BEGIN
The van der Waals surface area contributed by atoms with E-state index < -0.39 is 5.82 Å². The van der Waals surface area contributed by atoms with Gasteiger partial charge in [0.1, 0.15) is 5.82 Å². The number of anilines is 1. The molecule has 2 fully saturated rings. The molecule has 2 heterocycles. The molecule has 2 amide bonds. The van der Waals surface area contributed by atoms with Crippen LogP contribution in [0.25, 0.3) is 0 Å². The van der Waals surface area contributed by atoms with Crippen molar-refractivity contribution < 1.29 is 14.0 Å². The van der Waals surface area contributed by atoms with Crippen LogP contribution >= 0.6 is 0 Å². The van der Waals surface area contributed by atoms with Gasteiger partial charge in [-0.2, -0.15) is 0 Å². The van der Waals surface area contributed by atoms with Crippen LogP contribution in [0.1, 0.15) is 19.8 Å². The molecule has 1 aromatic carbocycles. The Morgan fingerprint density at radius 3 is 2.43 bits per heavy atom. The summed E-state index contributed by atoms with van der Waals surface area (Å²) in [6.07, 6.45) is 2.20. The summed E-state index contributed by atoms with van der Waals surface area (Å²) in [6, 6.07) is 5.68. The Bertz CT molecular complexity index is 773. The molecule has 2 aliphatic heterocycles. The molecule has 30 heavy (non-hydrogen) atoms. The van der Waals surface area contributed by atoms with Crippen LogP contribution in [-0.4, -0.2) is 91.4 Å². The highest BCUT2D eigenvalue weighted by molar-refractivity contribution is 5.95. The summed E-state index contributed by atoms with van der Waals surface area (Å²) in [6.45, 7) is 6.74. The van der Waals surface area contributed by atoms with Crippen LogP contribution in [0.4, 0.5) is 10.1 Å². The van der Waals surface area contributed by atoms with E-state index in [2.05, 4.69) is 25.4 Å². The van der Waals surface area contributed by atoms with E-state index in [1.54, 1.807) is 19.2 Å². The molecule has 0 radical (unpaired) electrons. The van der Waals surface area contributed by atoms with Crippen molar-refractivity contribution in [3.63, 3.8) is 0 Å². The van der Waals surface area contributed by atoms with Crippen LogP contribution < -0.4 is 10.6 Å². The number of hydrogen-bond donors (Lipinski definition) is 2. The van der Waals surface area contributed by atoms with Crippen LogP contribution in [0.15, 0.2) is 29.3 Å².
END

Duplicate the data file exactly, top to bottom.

The van der Waals surface area contributed by atoms with E-state index < -0.39 is 5.82 Å². The van der Waals surface area contributed by atoms with Gasteiger partial charge in [0.1, 0.15) is 5.82 Å². The number of anilines is 1. The molecule has 2 fully saturated rings. The molecule has 2 heterocycles. The molecule has 2 amide bonds. The van der Waals surface area contributed by atoms with Crippen LogP contribution in [0.25, 0.3) is 0 Å². The van der Waals surface area contributed by atoms with Crippen molar-refractivity contribution < 1.29 is 14.0 Å². The van der Waals surface area contributed by atoms with Crippen LogP contribution >= 0.6 is 0 Å². The van der Waals surface area contributed by atoms with Gasteiger partial charge in [-0.2, -0.15) is 0 Å². The van der Waals surface area contributed by atoms with Crippen LogP contribution in [0.1, 0.15) is 19.8 Å². The molecule has 1 aromatic carbocycles. The Morgan fingerprint density at radius 3 is 2.43 bits per heavy atom. The summed E-state index contributed by atoms with van der Waals surface area (Å²) in [6.07, 6.45) is 2.20. The summed E-state index contributed by atoms with van der Waals surface area (Å²) in [6, 6.07) is 5.68. The Bertz CT molecular complexity index is 773. The molecule has 2 aliphatic heterocycles. The molecule has 30 heavy (non-hydrogen) atoms. The van der Waals surface area contributed by atoms with Crippen LogP contribution in [-0.4, -0.2) is 91.4 Å². The highest BCUT2D eigenvalue weighted by molar-refractivity contribution is 5.95. The summed E-state index contributed by atoms with van der Waals surface area (Å²) in [6.45, 7) is 6.74. The van der Waals surface area contributed by atoms with Crippen LogP contribution in [0.4, 0.5) is 10.1 Å². The van der Waals surface area contributed by atoms with E-state index in [2.05, 4.69) is 25.4 Å². The van der Waals surface area contributed by atoms with E-state index in [1.54, 1.807) is 19.2 Å². The molecule has 0 radical (unpaired) electrons. The van der Waals surface area contributed by atoms with Crippen molar-refractivity contribution in [3.63, 3.8) is 0 Å². The van der Waals surface area contributed by atoms with Crippen LogP contribution < -0.4 is 10.6 Å². The number of hydrogen-bond donors (Lipinski definition) is 2. The van der Waals surface area contributed by atoms with Crippen LogP contribution in [0.15, 0.2) is 29.3 Å².